When Whelan turns his attention away from the hypothetical and toward the actual norm of fair dealing that we identify, he suggests that “there’s ample evidence [against this view that we] don’t confront.” This would have been a wonderful place for Whelan to offer evidence of at least one case in which the Senate deliberately divested an elected President of his Supreme Court appointment powers and transferred them to an unelected successor, independent of the merits of any particular candidate. But Whelan provides no such precedent. And, based on our own careful review of the historical record, we are confident that none exists.
Instead, Whelan cites one case, which was included in our dataset, in which the Senate resisted a particular candidate (George Williams) from President Ulysses S. Grant but then allowed President Grant to nominate and appoint a different candidate (Morrison Waite). That example bears no fruit. It represents resistance to a particular candidate from a President, not the complete divestment of a President’s power to appoint a Justice. As such, the example actually supports our conclusion that the Republicans’ current plan is unprecedented.
Whelan then cites two other instances (which we also note in our essay) where Democratic members of the Senate, Senators Biden and Schumer, voiced views against election-year nominations. We suspect that Whelan in most other circumstances would be disinclined to derive constitutional meaning or rules of fair dealing from remarks of Biden and Schumer. More importantly though, as we explain in our essay, these professed views never resulted in any senatorial action and therefore create no historical precedent for Senate action. Just as the meaning of a piece of legislation cannot be derived from isolated floor debates that favor the legislation (especially if that legislation was never passed), precedent relevant to Senate action surely cannot be derived from the views of independent Senators that never led to any Senate action (especially if those views are inconsistent with more than two centuries of U.S. tradition and precedent).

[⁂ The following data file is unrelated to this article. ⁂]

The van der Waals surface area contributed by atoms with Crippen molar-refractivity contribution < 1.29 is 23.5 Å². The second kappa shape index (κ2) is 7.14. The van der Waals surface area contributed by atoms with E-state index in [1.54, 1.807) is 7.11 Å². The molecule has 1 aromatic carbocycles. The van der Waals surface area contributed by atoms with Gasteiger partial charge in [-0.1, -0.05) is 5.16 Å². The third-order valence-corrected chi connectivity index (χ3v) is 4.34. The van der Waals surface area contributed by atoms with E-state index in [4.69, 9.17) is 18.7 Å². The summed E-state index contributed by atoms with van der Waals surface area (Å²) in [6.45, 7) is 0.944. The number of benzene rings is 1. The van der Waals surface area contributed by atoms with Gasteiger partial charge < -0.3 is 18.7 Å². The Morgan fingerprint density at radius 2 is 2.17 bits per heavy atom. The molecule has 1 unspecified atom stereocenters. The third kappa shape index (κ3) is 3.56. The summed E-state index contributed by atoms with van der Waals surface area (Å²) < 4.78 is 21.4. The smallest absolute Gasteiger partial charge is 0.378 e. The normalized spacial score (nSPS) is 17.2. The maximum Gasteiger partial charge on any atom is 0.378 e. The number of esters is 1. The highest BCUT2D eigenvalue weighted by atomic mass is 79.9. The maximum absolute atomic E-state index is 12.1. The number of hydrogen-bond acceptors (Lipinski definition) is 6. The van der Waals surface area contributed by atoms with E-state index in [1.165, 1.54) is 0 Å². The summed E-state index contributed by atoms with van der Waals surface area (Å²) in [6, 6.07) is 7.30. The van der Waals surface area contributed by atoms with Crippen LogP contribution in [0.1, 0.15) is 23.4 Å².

On several occasions when Whelan discusses our essay, he inserts parentheticals suggesting the need for more clarity. In his first substantive post, for example, Whelan says that we assert, based on the historical evidence, that it is “part of the Senate’s longstanding practices” to conduct “‘a good faith nomination process’ (whatever that means) for each nominee . . . .” Readers should note that in our full essay, we in fact go to great lengths to describe what we mean by a good faith nomination process. Our bottom line is quite simple. First, good faith requires that the Senate not act to deliberately divest President Obama of his Supreme Court appointment powers using any procedures. The Senate can use its “advice an consent” powers to resist candidates—but it cannot resist the Constitution’s allocation of authority to the President to initiate the evaluative processes of particular candidates by the Senate. Second, and more affirmatively, history provides a guide as to what kind of processes are required for the Senate to act in good faith. As we show, the Senate has never before prevented a Supreme Court nominee from going to the full Senate floor absent questions about the status of a President as the most recently elected President. Hence, consistency with two plus centuries of practice requires the Senate to proceed to full consideration of any and all nominees that President Obama submits in a timely manner.